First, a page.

The human papillomavirus, also known as HPV, can cause changes on the cells of the cervix that may eventually to cervical cancer. This is the reason routine Pap tests are so important, as lesions caught early on have a much higher success rate than those lesions known as "high grade".
There is a great deal of misinformation, embarrassment and shame surrounding HPV. Here are five facts every woman (and man!) should know.
First, HPV is passed through skin-to-skin contact and can lay dormant for years. Actual sexual intercourse or fluid exchange does not need to occur to pass the virus. Because it may not cause changes for a long time, this may make it difficult to determine who gave it to you. Do not always assume your partner is cheating if you develop an abnormal Pap while in a monogamous relationship.
Second, HPV is responsible for cervical cancer but it can also be implicated in throat, mouth, laryngeal, labial, vulvar, penile and anal cancer. Remember, transmission is skin-to-skin and while true intercourse may not occur, sexual activity may still dictate vaginal, mouth, or anal contact.
Third, most sexually active people have come in contact with the HPV virus though percentages vary. This does not mean a woman will automatically develop cervical changes or that you will test positive for HPV. It is similar to being exposed to the flu virus and not coming down with the flu.
Fourth, there are two HVP vaccines available. The vaccine Gardasil has four HPV strains in it. Strain 16 and 18 are responsible for 70 percent of cervical cancers. Strains 6 and 11 protect against genital warts.
The Gardasil vaccine is recommended to both boys and girls ages 9-26. Remember that men can pass it to women and other men, and HPV is implicated in a number of cancers other than cervical.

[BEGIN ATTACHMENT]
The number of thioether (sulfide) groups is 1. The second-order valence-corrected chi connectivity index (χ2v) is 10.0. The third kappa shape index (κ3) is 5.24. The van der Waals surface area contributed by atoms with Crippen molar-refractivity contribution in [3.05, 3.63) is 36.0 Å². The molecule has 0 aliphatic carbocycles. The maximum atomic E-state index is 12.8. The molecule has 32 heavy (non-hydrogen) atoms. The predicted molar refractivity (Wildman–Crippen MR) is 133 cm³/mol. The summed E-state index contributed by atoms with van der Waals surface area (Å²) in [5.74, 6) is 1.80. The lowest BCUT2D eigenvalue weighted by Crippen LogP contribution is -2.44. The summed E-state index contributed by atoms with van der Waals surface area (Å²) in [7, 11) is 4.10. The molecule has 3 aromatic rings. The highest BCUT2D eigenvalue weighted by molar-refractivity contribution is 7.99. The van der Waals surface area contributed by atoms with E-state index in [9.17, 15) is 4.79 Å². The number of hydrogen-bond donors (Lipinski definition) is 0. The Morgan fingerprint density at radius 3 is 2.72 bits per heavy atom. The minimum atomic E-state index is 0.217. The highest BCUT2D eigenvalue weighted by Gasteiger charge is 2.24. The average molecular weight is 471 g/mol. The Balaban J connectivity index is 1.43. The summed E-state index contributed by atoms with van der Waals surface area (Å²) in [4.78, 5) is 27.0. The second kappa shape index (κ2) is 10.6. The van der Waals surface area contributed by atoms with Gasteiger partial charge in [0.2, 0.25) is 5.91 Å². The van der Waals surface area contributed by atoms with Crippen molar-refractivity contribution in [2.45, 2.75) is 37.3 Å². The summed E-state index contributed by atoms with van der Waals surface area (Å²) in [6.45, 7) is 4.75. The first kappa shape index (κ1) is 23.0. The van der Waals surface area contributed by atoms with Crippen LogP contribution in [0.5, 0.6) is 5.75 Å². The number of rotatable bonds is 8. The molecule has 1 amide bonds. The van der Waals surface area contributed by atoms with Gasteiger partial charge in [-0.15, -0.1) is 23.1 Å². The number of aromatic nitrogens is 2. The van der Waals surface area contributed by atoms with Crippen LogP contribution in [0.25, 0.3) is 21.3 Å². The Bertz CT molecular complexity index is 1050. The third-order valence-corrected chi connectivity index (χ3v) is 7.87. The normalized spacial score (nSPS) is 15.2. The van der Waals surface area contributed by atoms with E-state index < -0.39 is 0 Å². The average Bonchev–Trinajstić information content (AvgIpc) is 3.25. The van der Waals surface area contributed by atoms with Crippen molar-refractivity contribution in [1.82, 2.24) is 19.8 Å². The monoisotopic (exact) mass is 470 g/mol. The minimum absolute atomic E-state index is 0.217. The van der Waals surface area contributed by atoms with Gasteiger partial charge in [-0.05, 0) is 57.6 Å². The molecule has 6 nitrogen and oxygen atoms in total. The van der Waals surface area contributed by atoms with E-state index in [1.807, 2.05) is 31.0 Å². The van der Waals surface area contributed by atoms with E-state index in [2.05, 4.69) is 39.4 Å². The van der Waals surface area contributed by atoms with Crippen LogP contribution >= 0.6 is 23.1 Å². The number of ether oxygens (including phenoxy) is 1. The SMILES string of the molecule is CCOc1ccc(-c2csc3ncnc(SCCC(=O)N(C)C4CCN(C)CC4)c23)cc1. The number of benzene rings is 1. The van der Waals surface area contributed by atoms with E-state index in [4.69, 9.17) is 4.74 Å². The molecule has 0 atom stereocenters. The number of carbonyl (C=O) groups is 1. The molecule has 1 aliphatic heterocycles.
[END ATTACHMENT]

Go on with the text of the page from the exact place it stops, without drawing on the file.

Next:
Fifth, the Pap test does not specifically test for HVP. The Pap test collects cells on the surface of the cervix for evaluation by a pathologist. On microscopic review, the cells may appear abnormal and an HPV DNA test can be added to see if the abnormality is due to HPV influence.
On the flip side, the cells may appear normal but at a DNA level may be experiencing HPV changes which a pathologist may not be able to see. This is why the 2012 guidelines recommend that all women over 30 years old add an HPV DNA test to their Pap test.
Understanding HPV and how it works is the first step in protecting men and women from the risks of cancer. For a variety of reasons, women tend to put off or forget about their Pap test. But it is important to remember that the end goal is prevention of disease, and optimal health.
Centers for Disease Control and Prevention. (2012). HPV Vaccine – Questions and Answers. Web. 27 June, 2014. Retrieved from
Erickson, B., Alvarez, R., and Huh, W. (2013). Human Papillomavirus: What Every Provider Should Know. Web. 27 January, 2014. Am J Obstet Gynecol. 2013;208:169-175.
Reviewed January 28, 2014
by Michele Blacksberg
Edited by Jody Smith